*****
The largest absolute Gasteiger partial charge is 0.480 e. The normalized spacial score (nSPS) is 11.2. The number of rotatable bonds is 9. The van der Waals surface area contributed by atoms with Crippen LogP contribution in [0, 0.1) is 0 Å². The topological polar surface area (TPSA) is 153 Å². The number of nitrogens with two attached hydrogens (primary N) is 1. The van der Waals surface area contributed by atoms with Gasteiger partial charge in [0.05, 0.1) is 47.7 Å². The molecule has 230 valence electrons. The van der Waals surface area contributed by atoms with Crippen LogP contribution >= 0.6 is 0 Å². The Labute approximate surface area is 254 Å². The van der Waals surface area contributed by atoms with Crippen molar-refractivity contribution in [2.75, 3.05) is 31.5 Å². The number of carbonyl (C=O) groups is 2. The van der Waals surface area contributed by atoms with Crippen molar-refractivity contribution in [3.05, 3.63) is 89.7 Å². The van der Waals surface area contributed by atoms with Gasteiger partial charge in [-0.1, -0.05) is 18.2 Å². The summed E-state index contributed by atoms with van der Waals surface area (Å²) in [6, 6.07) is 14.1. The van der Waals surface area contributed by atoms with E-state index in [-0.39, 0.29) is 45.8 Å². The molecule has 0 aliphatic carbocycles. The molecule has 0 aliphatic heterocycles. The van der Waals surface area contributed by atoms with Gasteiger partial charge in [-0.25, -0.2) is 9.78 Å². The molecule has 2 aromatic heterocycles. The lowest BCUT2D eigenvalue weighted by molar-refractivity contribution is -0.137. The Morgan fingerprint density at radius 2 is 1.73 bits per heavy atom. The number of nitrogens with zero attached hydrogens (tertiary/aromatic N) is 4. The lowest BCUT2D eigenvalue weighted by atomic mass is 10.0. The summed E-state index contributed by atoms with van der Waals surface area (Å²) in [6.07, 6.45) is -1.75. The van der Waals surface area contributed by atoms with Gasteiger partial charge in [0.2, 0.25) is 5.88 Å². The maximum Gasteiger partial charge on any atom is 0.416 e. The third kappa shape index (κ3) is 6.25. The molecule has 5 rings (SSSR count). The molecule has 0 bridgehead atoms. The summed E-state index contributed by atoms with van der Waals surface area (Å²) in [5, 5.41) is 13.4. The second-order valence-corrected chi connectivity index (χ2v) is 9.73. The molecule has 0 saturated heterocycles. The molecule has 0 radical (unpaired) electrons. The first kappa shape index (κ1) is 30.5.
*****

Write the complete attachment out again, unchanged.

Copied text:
The largest absolute Gasteiger partial charge is 0.480 e. The normalized spacial score (nSPS) is 11.2. The number of rotatable bonds is 9. The van der Waals surface area contributed by atoms with Crippen LogP contribution in [0, 0.1) is 0 Å². The topological polar surface area (TPSA) is 153 Å². The number of nitrogens with two attached hydrogens (primary N) is 1. The van der Waals surface area contributed by atoms with Gasteiger partial charge in [0.05, 0.1) is 47.7 Å². The molecule has 230 valence electrons. The van der Waals surface area contributed by atoms with Crippen LogP contribution >= 0.6 is 0 Å². The Labute approximate surface area is 254 Å². The van der Waals surface area contributed by atoms with Crippen molar-refractivity contribution in [2.75, 3.05) is 31.5 Å². The number of carbonyl (C=O) groups is 2. The van der Waals surface area contributed by atoms with Crippen molar-refractivity contribution in [3.05, 3.63) is 89.7 Å². The van der Waals surface area contributed by atoms with Gasteiger partial charge in [-0.1, -0.05) is 18.2 Å². The summed E-state index contributed by atoms with van der Waals surface area (Å²) in [6, 6.07) is 14.1. The van der Waals surface area contributed by atoms with E-state index in [-0.39, 0.29) is 45.8 Å². The molecule has 0 aliphatic carbocycles. The molecule has 0 aliphatic heterocycles. The van der Waals surface area contributed by atoms with Gasteiger partial charge in [-0.25, -0.2) is 9.78 Å². The molecule has 2 aromatic heterocycles. The lowest BCUT2D eigenvalue weighted by molar-refractivity contribution is -0.137. The Morgan fingerprint density at radius 2 is 1.73 bits per heavy atom. The number of nitrogens with zero attached hydrogens (tertiary/aromatic N) is 4. The lowest BCUT2D eigenvalue weighted by atomic mass is 10.0. The summed E-state index contributed by atoms with van der Waals surface area (Å²) in [6.07, 6.45) is -1.75. The van der Waals surface area contributed by atoms with Gasteiger partial charge in [0.2, 0.25) is 5.88 Å². The maximum Gasteiger partial charge on any atom is 0.416 e. The third kappa shape index (κ3) is 6.25. The molecule has 5 rings (SSSR count). The molecule has 0 bridgehead atoms. The summed E-state index contributed by atoms with van der Waals surface area (Å²) in [5, 5.41) is 13.4. The second-order valence-corrected chi connectivity index (χ2v) is 9.73. The molecule has 0 saturated heterocycles. The molecule has 0 radical (unpaired) electrons. The first kappa shape index (κ1) is 30.5.